Helsper, Ellen (2014) Offline social identity and online chat partner selection. Information, Communication and Society, 17 (6). pp. 695-715. ISSN 1468-4462
- Accepted Version
Restricted to Repository staff only until 25 December 2014.
This study examines whether the impact of offline identities on computer-mediated communication is stable across different social contexts or whether it depends on which identity aspect is salient. Field experiments with 206 teenagers tested the influence of gendered, ethnic, youth and personalized identities on teenagers' chat behaviour and cognitions. The findings show that offline identity varies in its relation to Internet self-efficacy but not chat partner selection. Self-efficacy differed significantly between boys and girls when youth and gender identities were emphasized but not when stressing personal identity. Across conditions, teenagers were most likely to choose chat partners from similar ethnic and opposite sex backgrounds. This partly supports the Social Identification and Deindividuation framework and argues that offline identities impact online behaviour and self-perception but that this effect depends on which identity aspect is activated.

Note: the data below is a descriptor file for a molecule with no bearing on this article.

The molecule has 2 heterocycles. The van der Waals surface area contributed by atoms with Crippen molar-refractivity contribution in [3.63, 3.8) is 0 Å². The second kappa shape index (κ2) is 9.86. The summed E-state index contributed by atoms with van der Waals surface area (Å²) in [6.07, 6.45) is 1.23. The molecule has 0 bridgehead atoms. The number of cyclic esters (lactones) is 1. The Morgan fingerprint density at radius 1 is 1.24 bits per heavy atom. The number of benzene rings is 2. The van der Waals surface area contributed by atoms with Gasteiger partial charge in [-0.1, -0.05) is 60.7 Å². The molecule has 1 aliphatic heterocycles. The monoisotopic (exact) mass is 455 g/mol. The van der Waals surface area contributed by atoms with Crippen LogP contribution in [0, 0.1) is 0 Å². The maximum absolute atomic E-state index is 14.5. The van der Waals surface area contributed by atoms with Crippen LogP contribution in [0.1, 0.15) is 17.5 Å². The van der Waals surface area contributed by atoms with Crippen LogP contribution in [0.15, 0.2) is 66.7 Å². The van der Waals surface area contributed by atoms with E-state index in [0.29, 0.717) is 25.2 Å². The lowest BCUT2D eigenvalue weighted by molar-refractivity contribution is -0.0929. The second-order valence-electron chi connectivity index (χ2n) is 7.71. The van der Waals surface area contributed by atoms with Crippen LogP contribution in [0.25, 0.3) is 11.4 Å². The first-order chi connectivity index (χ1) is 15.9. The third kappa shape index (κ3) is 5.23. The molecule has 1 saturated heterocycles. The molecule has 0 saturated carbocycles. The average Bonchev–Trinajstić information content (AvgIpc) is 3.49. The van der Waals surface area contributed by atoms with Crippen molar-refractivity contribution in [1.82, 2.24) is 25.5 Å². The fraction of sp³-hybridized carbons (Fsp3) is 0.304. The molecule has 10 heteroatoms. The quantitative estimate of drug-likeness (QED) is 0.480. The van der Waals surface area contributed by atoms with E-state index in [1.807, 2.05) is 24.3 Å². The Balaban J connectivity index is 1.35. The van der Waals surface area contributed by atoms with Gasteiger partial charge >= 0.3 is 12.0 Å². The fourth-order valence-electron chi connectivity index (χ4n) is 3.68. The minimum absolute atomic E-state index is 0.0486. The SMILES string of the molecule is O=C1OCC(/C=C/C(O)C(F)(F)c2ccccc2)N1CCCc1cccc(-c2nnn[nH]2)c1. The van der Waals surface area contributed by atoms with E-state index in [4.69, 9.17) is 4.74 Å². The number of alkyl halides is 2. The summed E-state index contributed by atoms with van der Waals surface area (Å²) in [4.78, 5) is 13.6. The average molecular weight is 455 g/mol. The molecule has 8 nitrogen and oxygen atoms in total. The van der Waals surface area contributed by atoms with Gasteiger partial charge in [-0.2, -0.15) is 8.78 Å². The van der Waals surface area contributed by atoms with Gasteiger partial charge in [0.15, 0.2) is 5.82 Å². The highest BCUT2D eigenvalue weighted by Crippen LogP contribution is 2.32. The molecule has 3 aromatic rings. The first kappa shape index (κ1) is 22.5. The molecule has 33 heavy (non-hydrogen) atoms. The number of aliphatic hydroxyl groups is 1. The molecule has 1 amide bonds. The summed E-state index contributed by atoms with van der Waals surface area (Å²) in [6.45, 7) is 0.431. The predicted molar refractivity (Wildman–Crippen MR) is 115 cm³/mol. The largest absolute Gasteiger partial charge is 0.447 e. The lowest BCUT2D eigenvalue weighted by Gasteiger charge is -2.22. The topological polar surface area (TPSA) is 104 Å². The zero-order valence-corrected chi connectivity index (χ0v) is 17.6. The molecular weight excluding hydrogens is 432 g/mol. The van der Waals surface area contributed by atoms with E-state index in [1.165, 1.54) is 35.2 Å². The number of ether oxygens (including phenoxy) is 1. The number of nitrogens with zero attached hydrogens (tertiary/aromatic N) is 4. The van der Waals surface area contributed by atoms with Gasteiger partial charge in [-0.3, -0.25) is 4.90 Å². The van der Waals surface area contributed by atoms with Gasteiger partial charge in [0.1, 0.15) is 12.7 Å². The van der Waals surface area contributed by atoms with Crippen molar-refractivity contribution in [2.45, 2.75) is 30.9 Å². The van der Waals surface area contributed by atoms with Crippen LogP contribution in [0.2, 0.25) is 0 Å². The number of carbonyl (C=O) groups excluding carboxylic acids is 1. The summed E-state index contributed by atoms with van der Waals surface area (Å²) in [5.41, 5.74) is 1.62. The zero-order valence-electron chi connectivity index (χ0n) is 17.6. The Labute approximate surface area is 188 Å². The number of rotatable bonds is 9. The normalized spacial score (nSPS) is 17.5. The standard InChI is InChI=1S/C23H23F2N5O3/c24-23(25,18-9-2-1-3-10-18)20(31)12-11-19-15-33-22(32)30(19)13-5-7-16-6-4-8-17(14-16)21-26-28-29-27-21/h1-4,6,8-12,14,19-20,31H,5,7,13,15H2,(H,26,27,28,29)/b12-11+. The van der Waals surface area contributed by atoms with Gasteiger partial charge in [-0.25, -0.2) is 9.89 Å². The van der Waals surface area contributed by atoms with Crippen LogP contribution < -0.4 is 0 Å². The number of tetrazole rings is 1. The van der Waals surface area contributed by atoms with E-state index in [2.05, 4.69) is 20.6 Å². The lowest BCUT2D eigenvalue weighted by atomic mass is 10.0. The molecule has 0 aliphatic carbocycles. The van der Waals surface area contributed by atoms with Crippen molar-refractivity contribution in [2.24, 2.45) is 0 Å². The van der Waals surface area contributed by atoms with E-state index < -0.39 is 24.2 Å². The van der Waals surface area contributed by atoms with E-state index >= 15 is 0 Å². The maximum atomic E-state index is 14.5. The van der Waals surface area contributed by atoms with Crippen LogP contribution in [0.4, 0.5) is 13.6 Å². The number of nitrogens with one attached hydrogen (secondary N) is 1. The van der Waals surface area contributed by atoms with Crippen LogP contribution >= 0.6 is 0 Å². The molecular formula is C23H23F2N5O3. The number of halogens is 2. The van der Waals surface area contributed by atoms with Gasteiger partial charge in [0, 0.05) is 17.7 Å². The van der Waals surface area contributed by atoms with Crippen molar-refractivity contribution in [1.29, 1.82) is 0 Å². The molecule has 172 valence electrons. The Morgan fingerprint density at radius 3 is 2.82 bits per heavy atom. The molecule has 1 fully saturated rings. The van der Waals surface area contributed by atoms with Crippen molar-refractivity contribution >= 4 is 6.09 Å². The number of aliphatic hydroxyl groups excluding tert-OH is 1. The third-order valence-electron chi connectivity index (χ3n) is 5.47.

|Additional Information:||© 2013 Taylor and Francis Group|
|Library of Congress subject classification:||H Social Sciences > HE Transportation and Communications
H Social Sciences > HN Social history and conditions. Social problems. Social reform
Q Science > QA Mathematics > QA75 Electronic computers. Computer science
|Sets:||Departments > Media and Communications|
|Date Deposited:||17 Jul 2013 07:20|
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